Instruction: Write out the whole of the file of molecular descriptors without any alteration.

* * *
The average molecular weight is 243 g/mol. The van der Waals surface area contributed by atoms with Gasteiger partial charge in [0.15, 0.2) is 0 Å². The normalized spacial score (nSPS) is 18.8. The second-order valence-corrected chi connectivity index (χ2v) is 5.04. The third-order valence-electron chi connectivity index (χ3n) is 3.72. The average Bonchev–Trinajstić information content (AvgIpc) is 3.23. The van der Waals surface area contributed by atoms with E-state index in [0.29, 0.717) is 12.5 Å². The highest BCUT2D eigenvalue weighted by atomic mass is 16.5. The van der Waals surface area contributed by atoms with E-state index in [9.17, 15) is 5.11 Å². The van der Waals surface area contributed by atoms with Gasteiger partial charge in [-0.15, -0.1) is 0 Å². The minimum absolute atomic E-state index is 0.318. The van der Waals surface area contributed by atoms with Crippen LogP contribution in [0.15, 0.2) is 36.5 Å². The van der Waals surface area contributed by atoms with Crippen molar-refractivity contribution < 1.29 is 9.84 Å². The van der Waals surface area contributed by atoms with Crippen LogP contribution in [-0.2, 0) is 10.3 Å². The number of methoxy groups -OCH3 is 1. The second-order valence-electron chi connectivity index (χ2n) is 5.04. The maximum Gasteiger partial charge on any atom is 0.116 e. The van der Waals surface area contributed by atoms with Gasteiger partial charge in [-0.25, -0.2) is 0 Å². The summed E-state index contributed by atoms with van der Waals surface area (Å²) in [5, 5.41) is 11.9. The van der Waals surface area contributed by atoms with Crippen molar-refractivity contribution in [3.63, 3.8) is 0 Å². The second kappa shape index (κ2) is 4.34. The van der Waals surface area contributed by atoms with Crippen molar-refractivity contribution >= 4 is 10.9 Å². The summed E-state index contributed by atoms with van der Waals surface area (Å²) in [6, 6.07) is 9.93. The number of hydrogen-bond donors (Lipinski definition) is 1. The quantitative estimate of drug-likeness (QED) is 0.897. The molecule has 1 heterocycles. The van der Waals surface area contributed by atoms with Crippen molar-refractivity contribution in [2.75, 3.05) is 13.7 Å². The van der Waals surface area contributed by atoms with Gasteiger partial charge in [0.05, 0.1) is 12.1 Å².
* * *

The average molecular weight is 243 g/mol. The van der Waals surface area contributed by atoms with Gasteiger partial charge in [0.15, 0.2) is 0 Å². The normalized spacial score (nSPS) is 18.8. The second-order valence-corrected chi connectivity index (χ2v) is 5.04. The third-order valence-electron chi connectivity index (χ3n) is 3.72. The average Bonchev–Trinajstić information content (AvgIpc) is 3.23. The van der Waals surface area contributed by atoms with E-state index in [0.29, 0.717) is 12.5 Å². The highest BCUT2D eigenvalue weighted by atomic mass is 16.5. The van der Waals surface area contributed by atoms with E-state index in [9.17, 15) is 5.11 Å². The van der Waals surface area contributed by atoms with Gasteiger partial charge in [-0.15, -0.1) is 0 Å². The minimum absolute atomic E-state index is 0.318. The van der Waals surface area contributed by atoms with Crippen LogP contribution in [0.15, 0.2) is 36.5 Å². The van der Waals surface area contributed by atoms with Crippen molar-refractivity contribution < 1.29 is 9.84 Å². The van der Waals surface area contributed by atoms with Crippen LogP contribution in [-0.2, 0) is 10.3 Å². The number of methoxy groups -OCH3 is 1. The second-order valence-electron chi connectivity index (χ2n) is 5.04. The maximum Gasteiger partial charge on any atom is 0.116 e. The van der Waals surface area contributed by atoms with Gasteiger partial charge in [-0.25, -0.2) is 0 Å². The summed E-state index contributed by atoms with van der Waals surface area (Å²) in [5, 5.41) is 11.9. The van der Waals surface area contributed by atoms with Crippen molar-refractivity contribution in [3.63, 3.8) is 0 Å². The second kappa shape index (κ2) is 4.34. The van der Waals surface area contributed by atoms with Crippen molar-refractivity contribution >= 4 is 10.9 Å². The summed E-state index contributed by atoms with van der Waals surface area (Å²) in [6, 6.07) is 9.93. The number of hydrogen-bond donors (Lipinski definition) is 1. The quantitative estimate of drug-likeness (QED) is 0.897. The molecule has 1 heterocycles. The van der Waals surface area contributed by atoms with Crippen molar-refractivity contribution in [2.75, 3.05) is 13.7 Å². The van der Waals surface area contributed by atoms with Gasteiger partial charge in [0.05, 0.1) is 12.1 Å².